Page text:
SINGAPORE March 2019
 
Mushroom might reduce risk of cognitive impairment for the Aged
 
A team of researchers from the National University of Singapore (NUS) has found that older people who consume more than 2 standard portions of mushrooms weekly may have 50% reduced odds of having mild cognitive impairment (MCI).
A portion was defined as 3 quarters of a cup of cooked mushrooms with an average weight of around 150g. Two portions would be equivalent to approximately half a plate. While the portion sizes act as a guideline, it was shown that even 1 small portion of mushrooms a week may still be beneficial to reduce chances of MCI.
“This correlation is surprising and encouraging. It seems that a commonly available single ingredient could have a dramatic effect on cognitive decline,” said Assistant Professor Feng Lei from the NUS Department of Psychological Medicine.
The 6-year study, which was conducted from 2011 to 2017, collected data from more than 600 Chinese seniors over the age of 60 living in Singapore. The research was carried out with the support from the Life Sciences Institute and the Mind Science Centre at NUS, as well as the Singapore Ministry of Health’s National Medical Research Council.
MCI is typically viewed as the stage between the cognitive decline of normal ageing and the more serious decline of dementia. Seniors afflicted with MCI often display some form of memory loss or forgetfulness and may also show deficit on other cognitive function such as language, attention and visuospatial abilities. However, the changes can be subtle, as they do not experience disabling cognitive deficits that affect everyday life activities, which is characteristic of Alzheimer’s and other forms of dementia.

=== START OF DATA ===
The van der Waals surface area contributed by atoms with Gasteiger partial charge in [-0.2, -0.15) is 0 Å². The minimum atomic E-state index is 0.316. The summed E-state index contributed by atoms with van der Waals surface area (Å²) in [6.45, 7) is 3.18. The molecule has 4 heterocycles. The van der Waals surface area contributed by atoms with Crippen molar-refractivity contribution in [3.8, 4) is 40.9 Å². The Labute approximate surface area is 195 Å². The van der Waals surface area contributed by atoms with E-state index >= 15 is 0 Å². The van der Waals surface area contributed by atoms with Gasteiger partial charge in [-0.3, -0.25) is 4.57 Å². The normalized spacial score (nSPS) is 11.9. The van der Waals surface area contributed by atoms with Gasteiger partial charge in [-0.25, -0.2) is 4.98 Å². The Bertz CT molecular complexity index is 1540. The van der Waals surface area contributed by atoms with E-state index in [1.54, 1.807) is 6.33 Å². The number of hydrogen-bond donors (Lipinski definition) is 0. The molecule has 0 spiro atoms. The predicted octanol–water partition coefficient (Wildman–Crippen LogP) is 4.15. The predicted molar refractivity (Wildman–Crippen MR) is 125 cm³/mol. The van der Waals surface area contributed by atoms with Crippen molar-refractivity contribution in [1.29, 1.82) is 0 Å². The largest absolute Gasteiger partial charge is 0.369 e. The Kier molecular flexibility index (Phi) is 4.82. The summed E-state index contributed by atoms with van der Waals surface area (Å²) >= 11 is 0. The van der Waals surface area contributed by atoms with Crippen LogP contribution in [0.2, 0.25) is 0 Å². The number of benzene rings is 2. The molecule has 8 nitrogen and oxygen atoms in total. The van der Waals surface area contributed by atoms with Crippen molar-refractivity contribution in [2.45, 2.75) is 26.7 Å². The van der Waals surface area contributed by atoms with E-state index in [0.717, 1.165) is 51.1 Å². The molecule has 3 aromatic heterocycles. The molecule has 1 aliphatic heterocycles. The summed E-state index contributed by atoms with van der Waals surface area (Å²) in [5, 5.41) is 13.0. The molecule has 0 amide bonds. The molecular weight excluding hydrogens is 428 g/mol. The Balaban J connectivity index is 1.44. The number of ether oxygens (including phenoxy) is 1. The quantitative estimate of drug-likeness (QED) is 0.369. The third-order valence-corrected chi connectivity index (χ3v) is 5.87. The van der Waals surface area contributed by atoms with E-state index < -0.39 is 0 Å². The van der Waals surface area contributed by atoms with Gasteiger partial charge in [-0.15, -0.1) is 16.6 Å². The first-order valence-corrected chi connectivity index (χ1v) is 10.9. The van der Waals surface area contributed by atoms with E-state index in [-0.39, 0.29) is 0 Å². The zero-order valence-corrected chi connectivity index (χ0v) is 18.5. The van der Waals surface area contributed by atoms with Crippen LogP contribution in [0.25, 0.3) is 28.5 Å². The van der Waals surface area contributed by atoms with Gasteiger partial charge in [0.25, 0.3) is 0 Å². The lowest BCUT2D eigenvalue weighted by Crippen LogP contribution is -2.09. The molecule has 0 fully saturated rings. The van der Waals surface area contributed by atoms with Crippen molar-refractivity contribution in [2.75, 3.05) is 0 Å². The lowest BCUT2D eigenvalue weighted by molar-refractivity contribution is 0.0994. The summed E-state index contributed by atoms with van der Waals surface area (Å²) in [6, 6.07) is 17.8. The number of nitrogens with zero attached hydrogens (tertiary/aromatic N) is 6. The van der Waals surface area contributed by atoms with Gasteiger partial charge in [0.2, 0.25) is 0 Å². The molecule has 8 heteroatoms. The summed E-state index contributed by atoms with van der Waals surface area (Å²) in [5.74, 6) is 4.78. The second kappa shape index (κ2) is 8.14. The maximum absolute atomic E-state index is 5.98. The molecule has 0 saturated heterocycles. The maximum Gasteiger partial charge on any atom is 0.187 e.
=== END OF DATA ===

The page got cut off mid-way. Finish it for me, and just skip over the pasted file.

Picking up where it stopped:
Six commonly consumed mushrooms in Singapore were used in the study and they include golden, oyster, shiitake and white button mushrooms, as well as dried and canned mushrooms. However, it is likely that other mushrooms not referenced will also have beneficial effects.
The researchers believe the reason for the reduced prevalence of MCI in mushroom eaters may be down to a specific compound found in almost all varieties. “We’re very interested in a compound called ergothioneine (ET),” said Dr Irwin Cheah, Senior Research Fellow at the NUS Department of Biochemistry. “ET is a unique antioxidant and anti-inflammatory which humans are unable to synthesise on their own. But it can be obtained from dietary sources, with mushrooms being one of the main sources.”
The research findings led to the belief that a deficiency in ET may be a risk factor for neurodegeneration, and increasing ET intake through mushroom consumption might possibly promote cognitive health. Other compounds within mushrooms may also be advantageous for decreasing the risk of cognitive decline. Certain hericenones, erinacines, scabronines and dictyophorines may promote the synthesis of nerve growth factors. Bioactive compounds in mushrooms may also protect the brain from neurodegeneration by inhibiting production of beta amyloid and phosphorylated tau, and acetylcholinesterase.
 
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